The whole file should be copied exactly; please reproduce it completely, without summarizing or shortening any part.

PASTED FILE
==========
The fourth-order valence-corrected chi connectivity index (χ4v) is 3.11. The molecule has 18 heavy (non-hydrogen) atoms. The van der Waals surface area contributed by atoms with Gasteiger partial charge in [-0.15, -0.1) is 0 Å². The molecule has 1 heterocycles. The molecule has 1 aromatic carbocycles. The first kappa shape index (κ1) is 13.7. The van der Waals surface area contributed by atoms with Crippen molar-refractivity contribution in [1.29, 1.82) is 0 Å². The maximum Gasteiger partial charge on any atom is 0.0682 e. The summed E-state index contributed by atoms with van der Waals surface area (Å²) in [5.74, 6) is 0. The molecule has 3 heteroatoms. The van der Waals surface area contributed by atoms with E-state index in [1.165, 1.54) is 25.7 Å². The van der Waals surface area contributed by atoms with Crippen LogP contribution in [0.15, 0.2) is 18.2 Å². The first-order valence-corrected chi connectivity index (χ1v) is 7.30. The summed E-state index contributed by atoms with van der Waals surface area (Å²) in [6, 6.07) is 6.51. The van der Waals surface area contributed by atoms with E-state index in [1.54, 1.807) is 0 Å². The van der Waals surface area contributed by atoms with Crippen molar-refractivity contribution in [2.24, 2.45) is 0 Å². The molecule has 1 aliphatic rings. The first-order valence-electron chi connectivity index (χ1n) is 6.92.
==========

The fourth-order valence-corrected chi connectivity index (χ4v) is 3.11. The molecule has 18 heavy (non-hydrogen) atoms. The van der Waals surface area contributed by atoms with Gasteiger partial charge in [-0.15, -0.1) is 0 Å². The molecule has 1 heterocycles. The molecule has 1 aromatic carbocycles. The first kappa shape index (κ1) is 13.7. The van der Waals surface area contributed by atoms with Crippen molar-refractivity contribution in [1.29, 1.82) is 0 Å². The maximum Gasteiger partial charge on any atom is 0.0682 e. The summed E-state index contributed by atoms with van der Waals surface area (Å²) in [5.74, 6) is 0. The molecule has 3 heteroatoms. The van der Waals surface area contributed by atoms with E-state index in [1.165, 1.54) is 25.7 Å². The van der Waals surface area contributed by atoms with Crippen LogP contribution in [0.15, 0.2) is 18.2 Å². The first-order valence-corrected chi connectivity index (χ1v) is 7.30. The summed E-state index contributed by atoms with van der Waals surface area (Å²) in [6, 6.07) is 6.51. The van der Waals surface area contributed by atoms with E-state index in [1.54, 1.807) is 0 Å². The van der Waals surface area contributed by atoms with Crippen molar-refractivity contribution in [2.24, 2.45) is 0 Å². The molecule has 1 aliphatic rings. The first-order valence-electron chi connectivity index (χ1n) is 6.92.